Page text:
By definition, an injection molding gate is an orifice through which the molten plastic is injected into the mold. The type and size of the gate plays a very significant role in the process of injection molding.

Gate Types

There are two types of gates available for injection molding; manually trimmed and automatically trimmed gates. Manually trimmed gates require an operator to separate the parts from the runners manually after each cycle. Manually trimmed gates are chosen for several reasons:

•  The gate is too bulky to be automatically sheared by the machine

•  Shear-sensitive materials such as PVC cannot be exposed to high shear rates

•  Flow distribution for certain designs that require simultaneous flow distribution across a wide front   Automatically trimmed gates incorporate features in the tool to break or shear the gates when the tool opens to eject the part. Automatically trimmed gates are used for several reasons:

•  Avoiding gate removal as a secondary operation, reducing cost

•  Maintaining consistent cycle times for all parts

•  Minimizing gate scars on parts

Common Gate Designs

The largest factor to consider when choosing the proper gate type for your application is the gate design. There are many different gate designs available based on the size and shape of your part.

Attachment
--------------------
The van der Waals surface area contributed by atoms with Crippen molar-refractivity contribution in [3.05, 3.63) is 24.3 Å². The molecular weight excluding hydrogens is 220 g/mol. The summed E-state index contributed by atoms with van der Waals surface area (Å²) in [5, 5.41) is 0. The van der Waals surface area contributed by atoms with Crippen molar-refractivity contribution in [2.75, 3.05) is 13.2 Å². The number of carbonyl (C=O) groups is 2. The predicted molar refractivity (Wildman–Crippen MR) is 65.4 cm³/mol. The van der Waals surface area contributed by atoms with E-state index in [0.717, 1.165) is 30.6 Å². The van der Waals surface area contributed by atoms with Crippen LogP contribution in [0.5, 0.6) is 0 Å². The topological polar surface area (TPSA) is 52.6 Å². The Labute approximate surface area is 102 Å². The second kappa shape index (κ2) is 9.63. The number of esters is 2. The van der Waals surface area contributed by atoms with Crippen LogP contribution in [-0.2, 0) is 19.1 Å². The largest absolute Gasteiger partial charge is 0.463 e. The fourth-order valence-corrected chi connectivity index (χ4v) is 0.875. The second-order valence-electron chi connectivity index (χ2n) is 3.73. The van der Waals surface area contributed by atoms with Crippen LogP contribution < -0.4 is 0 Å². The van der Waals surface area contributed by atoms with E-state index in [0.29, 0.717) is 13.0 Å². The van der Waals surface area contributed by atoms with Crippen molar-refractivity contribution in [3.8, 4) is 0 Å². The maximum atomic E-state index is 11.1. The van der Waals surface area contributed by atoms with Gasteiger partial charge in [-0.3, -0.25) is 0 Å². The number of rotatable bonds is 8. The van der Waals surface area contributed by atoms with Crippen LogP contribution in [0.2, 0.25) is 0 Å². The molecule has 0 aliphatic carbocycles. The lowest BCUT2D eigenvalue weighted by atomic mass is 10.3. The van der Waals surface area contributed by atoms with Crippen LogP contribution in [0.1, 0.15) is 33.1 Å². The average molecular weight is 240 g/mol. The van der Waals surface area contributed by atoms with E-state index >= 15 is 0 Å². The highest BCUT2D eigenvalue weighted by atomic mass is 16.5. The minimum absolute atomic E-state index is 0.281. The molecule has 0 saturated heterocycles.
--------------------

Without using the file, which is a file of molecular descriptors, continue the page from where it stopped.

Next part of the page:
Below are three of the most popular gate designs used by Quickparts’ customers:

The Edge Gate is the most common gate design. As the name indicates, this gate is located on the edge of the part and is best suited for flat parts. Edge gates are ideal for medium and thick sections and can be used on multicavity two plate tools. This gate will leave a scar at the parting line.

The Sub Gate is the only automatically trimmed gate on the list. Ejector pins will be necessary for automatic trimming of this gate. Sub gates are quite common and have several variations, such as a banana gate or tunnel gate. The sub gate allows you to gate away from the parting line, giving you more flexibility to place the gate at an optimum location on the part. This gate leaves a pin sized scar on the part.

The Hot Tip Gate is the most common of all hot runner gates. Hot tip gates are typically located at the top of the part rather than on the parting line and are ideal for round or conical shapes where uniform flow is necessary. This gate leaves a small raised nub on the surface of the part. Hot tip gates are only used with hot runner molding systems. This means that, unlike cold runner systems, the plastic is injected into the mold through a heated nozzle and then cooled to the proper thickness and shape in the mold.

The Direct or Sprue Gate is a manually trimmed gate that is used for single cavity molds of large cylindrical parts that require symmetrical filling. Direct gates are the easiest to design and have low cost and maintenance requirements. Direct gated parts are typically lower stressed and provide high strength. This gate leaves a large scar on the part at the point of contact.